I’m delighted that back in July, our Book Group made a serendipitous choice of book for September allowing me to participate in the first Czech Lit Month hosted by Stu.
The Good Soldier Švejk by Jaroslav Hašek
Translated by Cecil Parrott (1973), with original illustrations by Josef Lada
We’ve been playing ‘word association’ to pick our books for a few months now, and The Good Soldier Švejk followed on neatly from Tinker Tailor Soldier Spy. However, at first we didn’t realise it was such a big book! The Penguin Classics paperback I procured was 752 pages of fairly small type; admittedly, it’s full of cartoon drawings by Lada, commissioned for the edition of the stories that was published in 1924, the year after Hašek died, but that doesn’t reduce the page count to read by that much. Upon further examination though, the book can be seen to fall into four parts – it was to have been six, but Hašek died before he finished his magnum opus! The first section, ‘Behind the Lines’ was a manageable 216 pages, so we agreed to try to read Part One for our discussions.
In the event, I was unable to attend Book Group that night, which did give me some relief – for this was a rare DNF for me – I got to p108 before I gave up. I would have been ribbed mercilessly for not finishing the book – but I expect that! Not for me sitting having a chuckle over this book as my boyfriend at uni did – but the existence of this tome did stay with me over the years with its yellow cover in his edition!
The Good Soldier Švejk is essentially a collection of comic stories, set around the Great War in Austro-Hungary. Hašek was a Bohemian and anarchist, and when called up in 1915 didn’t serve long in the Czech army, (later to avoid capture, he became a Bolshevik in Russia!). His protagonist, Švejk, is his opposite in character, a strong believer in law and order. Švejk is educated and spouts information left, right and centre, but choosing not to use his knowledge for advancement, instead indulging his lazy side with an air of incompetence. Indeed, we will see him getting the better of the asylum psychologists possibly duping them into being diagnosed as an idiot which he naturally indulges, rather than as a malingerer. Whenever he comes into contact with officers in the Austro-Hungarian army or officialdom, he’s always in danger of being shipped off to the front or thrown in jail.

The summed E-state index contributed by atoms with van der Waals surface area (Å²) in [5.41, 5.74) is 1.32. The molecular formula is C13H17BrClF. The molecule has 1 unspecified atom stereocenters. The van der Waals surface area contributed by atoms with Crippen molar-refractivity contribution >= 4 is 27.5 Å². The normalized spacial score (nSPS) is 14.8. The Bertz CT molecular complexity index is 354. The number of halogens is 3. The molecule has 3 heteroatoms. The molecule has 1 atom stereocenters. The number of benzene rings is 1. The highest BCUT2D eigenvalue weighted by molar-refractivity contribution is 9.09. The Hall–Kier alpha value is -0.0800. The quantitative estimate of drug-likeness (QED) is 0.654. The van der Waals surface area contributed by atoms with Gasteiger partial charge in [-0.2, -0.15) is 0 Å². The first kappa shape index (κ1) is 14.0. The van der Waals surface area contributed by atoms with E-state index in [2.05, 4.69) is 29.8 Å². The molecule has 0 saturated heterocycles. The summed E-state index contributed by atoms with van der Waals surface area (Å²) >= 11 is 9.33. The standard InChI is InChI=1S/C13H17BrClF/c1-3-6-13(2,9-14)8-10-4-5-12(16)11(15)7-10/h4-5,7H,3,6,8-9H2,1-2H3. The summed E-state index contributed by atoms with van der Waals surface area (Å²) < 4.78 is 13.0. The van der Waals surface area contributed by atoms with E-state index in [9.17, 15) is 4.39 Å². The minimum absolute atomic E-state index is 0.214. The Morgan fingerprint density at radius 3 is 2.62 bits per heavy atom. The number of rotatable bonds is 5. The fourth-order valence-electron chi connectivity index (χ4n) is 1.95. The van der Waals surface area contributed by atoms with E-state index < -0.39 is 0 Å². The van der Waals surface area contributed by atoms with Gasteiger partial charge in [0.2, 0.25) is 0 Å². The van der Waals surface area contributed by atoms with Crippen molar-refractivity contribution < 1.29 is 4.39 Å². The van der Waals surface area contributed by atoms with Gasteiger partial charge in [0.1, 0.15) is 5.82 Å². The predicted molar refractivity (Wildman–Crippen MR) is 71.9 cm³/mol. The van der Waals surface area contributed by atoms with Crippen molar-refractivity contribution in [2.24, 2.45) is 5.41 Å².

My problem with this book was that it’s not really something to read in big chunks. The chapters in each part are essentially an episode in themselves. The situations are quite repetitive, and I got bored really quickly I’m afraid. Like Saki’s short stories which can overwhelm, (and another book group DNF for me), Švejk is also probably best read in small doses, but for slightly different reasons. To be honest I probably won’t return to it, and will gain a full 3cm of shelfspace if I don’t keep it. I did enjoy Parrott’s introduction though, which set everything in context and gave us a potted bio of Hašek’s life.
Source: Own copy. Penguin classics paperback, 752 pages + intro, maps.
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